Meeting held to discuss juvenile justice system reformPosted: Updated:
Local experts and Connecticut's senators met with juvenile offenders Saturday to talk about helping kids stay out of prison.
U.S. Sen. Christopher Murphy has co-sponsored a bill to increase funding throughout the country that would bolster programs intended to reduce the number of kids who end up behind bars. Sen. Richard Blumenthal says he will push to get the judiciary committee on which he sits to pass the bill.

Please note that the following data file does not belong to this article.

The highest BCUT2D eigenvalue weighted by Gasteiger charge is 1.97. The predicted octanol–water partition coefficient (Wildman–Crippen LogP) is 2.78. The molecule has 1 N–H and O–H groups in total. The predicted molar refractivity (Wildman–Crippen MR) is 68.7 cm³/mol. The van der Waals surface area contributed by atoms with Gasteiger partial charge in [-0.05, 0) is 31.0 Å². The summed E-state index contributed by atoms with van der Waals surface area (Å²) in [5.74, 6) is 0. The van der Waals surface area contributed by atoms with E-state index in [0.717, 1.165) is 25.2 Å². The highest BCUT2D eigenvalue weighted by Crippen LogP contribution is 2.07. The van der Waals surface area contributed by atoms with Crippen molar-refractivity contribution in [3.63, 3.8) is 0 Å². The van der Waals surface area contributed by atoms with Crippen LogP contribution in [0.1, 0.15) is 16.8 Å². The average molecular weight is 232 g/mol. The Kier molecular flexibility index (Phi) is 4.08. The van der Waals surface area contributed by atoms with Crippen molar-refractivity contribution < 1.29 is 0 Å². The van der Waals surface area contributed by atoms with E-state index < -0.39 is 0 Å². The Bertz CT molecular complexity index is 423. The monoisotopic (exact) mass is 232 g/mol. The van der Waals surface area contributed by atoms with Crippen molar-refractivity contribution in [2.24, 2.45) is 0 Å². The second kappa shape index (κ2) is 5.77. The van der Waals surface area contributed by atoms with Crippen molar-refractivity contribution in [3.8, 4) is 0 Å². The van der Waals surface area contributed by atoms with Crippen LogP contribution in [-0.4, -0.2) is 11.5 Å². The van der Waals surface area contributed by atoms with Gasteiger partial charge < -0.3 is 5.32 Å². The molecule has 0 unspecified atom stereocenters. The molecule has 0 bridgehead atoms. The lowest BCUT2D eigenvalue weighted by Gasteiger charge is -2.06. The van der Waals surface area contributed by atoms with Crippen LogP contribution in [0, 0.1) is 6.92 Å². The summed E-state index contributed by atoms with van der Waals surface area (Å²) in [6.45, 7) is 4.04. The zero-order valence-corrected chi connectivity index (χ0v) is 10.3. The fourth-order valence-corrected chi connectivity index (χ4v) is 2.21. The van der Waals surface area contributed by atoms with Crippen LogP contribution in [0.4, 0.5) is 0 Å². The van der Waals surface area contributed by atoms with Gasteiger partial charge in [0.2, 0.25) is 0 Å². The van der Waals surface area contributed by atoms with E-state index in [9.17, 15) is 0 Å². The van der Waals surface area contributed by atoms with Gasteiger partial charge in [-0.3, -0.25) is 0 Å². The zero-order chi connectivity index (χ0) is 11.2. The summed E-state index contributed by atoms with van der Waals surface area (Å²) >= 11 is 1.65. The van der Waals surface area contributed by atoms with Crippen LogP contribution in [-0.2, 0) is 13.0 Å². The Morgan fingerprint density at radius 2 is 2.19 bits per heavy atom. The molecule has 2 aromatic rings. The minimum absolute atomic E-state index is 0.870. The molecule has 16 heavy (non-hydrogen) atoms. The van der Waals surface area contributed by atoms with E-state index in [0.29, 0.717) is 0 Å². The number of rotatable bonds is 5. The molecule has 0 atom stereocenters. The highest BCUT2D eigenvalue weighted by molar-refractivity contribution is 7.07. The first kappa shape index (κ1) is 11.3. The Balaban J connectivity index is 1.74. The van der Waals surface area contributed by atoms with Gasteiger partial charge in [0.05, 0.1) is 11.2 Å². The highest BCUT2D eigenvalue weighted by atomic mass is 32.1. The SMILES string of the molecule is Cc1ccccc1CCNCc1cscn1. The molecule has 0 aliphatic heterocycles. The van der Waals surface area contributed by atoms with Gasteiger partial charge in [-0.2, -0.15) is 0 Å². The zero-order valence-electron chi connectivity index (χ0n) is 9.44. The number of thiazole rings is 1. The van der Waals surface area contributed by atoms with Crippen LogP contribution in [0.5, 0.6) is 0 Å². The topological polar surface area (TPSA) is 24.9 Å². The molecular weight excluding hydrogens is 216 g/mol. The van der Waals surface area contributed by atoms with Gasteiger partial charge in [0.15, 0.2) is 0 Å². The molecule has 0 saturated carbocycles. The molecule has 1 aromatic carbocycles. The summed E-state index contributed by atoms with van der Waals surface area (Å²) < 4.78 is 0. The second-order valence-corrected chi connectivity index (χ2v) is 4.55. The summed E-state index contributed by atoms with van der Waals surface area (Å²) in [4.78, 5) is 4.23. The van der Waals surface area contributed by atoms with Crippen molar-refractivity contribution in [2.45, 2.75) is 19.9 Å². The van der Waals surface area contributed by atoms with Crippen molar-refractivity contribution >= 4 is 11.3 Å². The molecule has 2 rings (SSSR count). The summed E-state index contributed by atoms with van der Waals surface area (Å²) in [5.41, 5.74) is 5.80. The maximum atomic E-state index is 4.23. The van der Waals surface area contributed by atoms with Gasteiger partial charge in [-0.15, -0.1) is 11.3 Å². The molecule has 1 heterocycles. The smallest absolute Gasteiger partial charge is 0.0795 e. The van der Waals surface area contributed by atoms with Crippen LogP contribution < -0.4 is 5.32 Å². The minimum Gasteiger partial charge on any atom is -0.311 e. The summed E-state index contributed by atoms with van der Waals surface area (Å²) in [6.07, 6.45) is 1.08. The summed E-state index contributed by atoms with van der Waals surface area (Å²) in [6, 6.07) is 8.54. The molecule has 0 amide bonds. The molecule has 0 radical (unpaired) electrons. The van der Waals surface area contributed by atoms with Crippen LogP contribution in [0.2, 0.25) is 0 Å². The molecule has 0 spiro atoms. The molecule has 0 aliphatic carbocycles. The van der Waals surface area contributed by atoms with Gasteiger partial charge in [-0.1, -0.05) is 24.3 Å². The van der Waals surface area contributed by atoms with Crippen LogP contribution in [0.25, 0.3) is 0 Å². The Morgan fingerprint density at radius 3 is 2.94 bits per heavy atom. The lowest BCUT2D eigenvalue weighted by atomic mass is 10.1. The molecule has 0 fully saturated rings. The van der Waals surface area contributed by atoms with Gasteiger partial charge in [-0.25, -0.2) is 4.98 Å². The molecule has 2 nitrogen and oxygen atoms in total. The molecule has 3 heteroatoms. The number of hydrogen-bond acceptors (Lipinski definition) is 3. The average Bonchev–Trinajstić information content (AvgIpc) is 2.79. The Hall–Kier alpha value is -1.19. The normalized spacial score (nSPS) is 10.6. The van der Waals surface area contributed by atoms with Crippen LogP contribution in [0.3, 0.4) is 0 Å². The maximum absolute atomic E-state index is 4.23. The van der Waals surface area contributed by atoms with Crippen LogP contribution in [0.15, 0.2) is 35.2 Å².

Me'chellel Lorthe was arrested in the sixth-grade when she fought with a girl in her class. Instead of going to prison, the Stamford Juvenile Review Board helped her clear her record. Classes at DOMUS, which helps underprivileged youth, taught her how to take advantage of her second chance.
Murphy and Blumenthal say all at-risk kids need access to similar programs, and that school rules need change.
The senators also say juvenile justice reform for non-violent offenders also makes financial sense because Connecticut and many other states spend about $134,000 a year to keep each juvenile behind bars.